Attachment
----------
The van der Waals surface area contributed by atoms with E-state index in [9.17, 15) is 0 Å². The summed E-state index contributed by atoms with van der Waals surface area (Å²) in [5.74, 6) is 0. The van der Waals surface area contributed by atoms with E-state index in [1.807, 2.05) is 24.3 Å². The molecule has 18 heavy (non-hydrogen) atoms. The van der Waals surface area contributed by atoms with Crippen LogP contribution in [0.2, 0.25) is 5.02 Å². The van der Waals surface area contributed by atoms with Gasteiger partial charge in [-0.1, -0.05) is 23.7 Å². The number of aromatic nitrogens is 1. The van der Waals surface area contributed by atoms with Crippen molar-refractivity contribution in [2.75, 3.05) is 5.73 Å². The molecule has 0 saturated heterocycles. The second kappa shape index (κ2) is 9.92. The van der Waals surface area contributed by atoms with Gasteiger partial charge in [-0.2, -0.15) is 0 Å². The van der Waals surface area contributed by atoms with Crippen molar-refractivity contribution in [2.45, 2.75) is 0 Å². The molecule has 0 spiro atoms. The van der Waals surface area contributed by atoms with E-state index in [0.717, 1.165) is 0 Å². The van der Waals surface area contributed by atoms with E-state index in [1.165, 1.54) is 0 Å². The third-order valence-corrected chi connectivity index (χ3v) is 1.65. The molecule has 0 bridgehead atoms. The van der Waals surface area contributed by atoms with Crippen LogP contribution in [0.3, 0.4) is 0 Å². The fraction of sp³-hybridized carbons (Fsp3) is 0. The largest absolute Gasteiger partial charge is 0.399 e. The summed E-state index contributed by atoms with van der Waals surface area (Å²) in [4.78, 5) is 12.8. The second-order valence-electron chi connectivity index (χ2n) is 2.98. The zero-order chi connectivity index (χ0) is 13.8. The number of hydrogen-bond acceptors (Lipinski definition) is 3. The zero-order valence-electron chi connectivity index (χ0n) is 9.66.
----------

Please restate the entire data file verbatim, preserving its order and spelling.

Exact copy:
The van der Waals surface area contributed by atoms with E-state index in [9.17, 15) is 0 Å². The summed E-state index contributed by atoms with van der Waals surface area (Å²) in [5.74, 6) is 0. The van der Waals surface area contributed by atoms with E-state index in [1.807, 2.05) is 24.3 Å². The molecule has 18 heavy (non-hydrogen) atoms. The van der Waals surface area contributed by atoms with Crippen LogP contribution in [0.2, 0.25) is 5.02 Å². The van der Waals surface area contributed by atoms with Gasteiger partial charge in [-0.1, -0.05) is 23.7 Å². The number of aromatic nitrogens is 1. The van der Waals surface area contributed by atoms with Crippen molar-refractivity contribution in [2.75, 3.05) is 5.73 Å². The molecule has 0 saturated heterocycles. The second kappa shape index (κ2) is 9.92. The van der Waals surface area contributed by atoms with Gasteiger partial charge in [-0.2, -0.15) is 0 Å². The van der Waals surface area contributed by atoms with Crippen molar-refractivity contribution in [2.45, 2.75) is 0 Å². The molecule has 0 spiro atoms. The van der Waals surface area contributed by atoms with E-state index in [0.717, 1.165) is 0 Å². The van der Waals surface area contributed by atoms with E-state index in [1.165, 1.54) is 0 Å². The third-order valence-corrected chi connectivity index (χ3v) is 1.65. The molecule has 0 bridgehead atoms. The van der Waals surface area contributed by atoms with Crippen LogP contribution in [0.3, 0.4) is 0 Å². The fraction of sp³-hybridized carbons (Fsp3) is 0. The largest absolute Gasteiger partial charge is 0.399 e. The summed E-state index contributed by atoms with van der Waals surface area (Å²) in [4.78, 5) is 12.8. The second-order valence-electron chi connectivity index (χ2n) is 2.98. The zero-order chi connectivity index (χ0) is 13.8. The number of hydrogen-bond acceptors (Lipinski definition) is 3. The zero-order valence-electron chi connectivity index (χ0n) is 9.66.